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One of the most famous areas for rockhounding obsidian is Glass Buttes.  Glass Buttes is situated in the High Lava Plains of central Oregon near Bend. The region consists of rhyolitic formations containing large amounts of obsidian. This area is a free for public digging. The two most prominent hills formed by eruption of a rhyolithic lava are Glass Butte and Little Glass Butte.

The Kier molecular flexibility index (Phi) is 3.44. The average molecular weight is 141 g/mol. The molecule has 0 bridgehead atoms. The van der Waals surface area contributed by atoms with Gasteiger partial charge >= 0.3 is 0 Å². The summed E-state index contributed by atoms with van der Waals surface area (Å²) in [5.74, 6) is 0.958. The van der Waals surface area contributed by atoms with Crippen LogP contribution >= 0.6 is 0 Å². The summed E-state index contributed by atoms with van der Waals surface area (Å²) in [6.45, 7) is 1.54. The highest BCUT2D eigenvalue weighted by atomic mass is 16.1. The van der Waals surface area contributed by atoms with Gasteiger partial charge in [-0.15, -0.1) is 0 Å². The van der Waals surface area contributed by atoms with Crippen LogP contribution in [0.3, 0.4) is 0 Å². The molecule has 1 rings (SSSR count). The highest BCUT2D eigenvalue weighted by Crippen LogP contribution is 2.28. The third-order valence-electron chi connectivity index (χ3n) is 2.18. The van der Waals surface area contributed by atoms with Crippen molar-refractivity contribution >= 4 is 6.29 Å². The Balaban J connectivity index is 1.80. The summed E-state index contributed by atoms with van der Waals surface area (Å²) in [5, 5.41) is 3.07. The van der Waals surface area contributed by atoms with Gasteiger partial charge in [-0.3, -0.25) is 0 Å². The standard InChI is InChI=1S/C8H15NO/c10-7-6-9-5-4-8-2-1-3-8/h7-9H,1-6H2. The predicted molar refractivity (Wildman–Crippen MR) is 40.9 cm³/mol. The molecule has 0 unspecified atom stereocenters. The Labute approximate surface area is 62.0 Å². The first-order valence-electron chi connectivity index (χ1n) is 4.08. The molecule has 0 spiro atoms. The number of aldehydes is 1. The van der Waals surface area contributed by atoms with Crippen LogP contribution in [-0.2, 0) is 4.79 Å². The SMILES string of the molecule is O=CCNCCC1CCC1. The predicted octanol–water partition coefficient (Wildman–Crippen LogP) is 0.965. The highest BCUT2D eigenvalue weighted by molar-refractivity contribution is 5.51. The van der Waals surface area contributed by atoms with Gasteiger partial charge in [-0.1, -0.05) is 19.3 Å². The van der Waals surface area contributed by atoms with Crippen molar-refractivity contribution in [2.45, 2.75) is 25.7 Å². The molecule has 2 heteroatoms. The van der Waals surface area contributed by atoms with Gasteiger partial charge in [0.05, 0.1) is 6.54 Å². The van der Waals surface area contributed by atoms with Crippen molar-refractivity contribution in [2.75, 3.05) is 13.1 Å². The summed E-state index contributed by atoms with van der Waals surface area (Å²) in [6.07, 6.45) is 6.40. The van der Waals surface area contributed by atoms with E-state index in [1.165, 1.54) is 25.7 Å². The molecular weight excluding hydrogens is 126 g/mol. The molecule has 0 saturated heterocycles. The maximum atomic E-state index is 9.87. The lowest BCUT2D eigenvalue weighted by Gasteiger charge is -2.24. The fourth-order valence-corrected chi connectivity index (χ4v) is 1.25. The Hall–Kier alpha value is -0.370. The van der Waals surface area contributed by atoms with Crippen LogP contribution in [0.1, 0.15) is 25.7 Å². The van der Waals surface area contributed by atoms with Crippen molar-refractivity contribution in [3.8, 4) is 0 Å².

Obsidian is an igneous rock that has an amorphous structure. It is produced from rhyolite that is rich  in silica and low in water. When this ryolith erupted, its temperature quickly drops below the temperature to create mineral crystals and a natural silica glass was formed. Black is the most abundant color in obsidian, and it is derived from oxidized magnetite contained within the silica. The presence of Hematite creates a red color, which often flows in bands to form mahogany obsidian. Patterns of gas bubbles can create sheens within the glass. When they are combined with oxidized chemical elements, they can produce an internal gloss, such as silver obsidian or an iridescence like rainbow obsidian.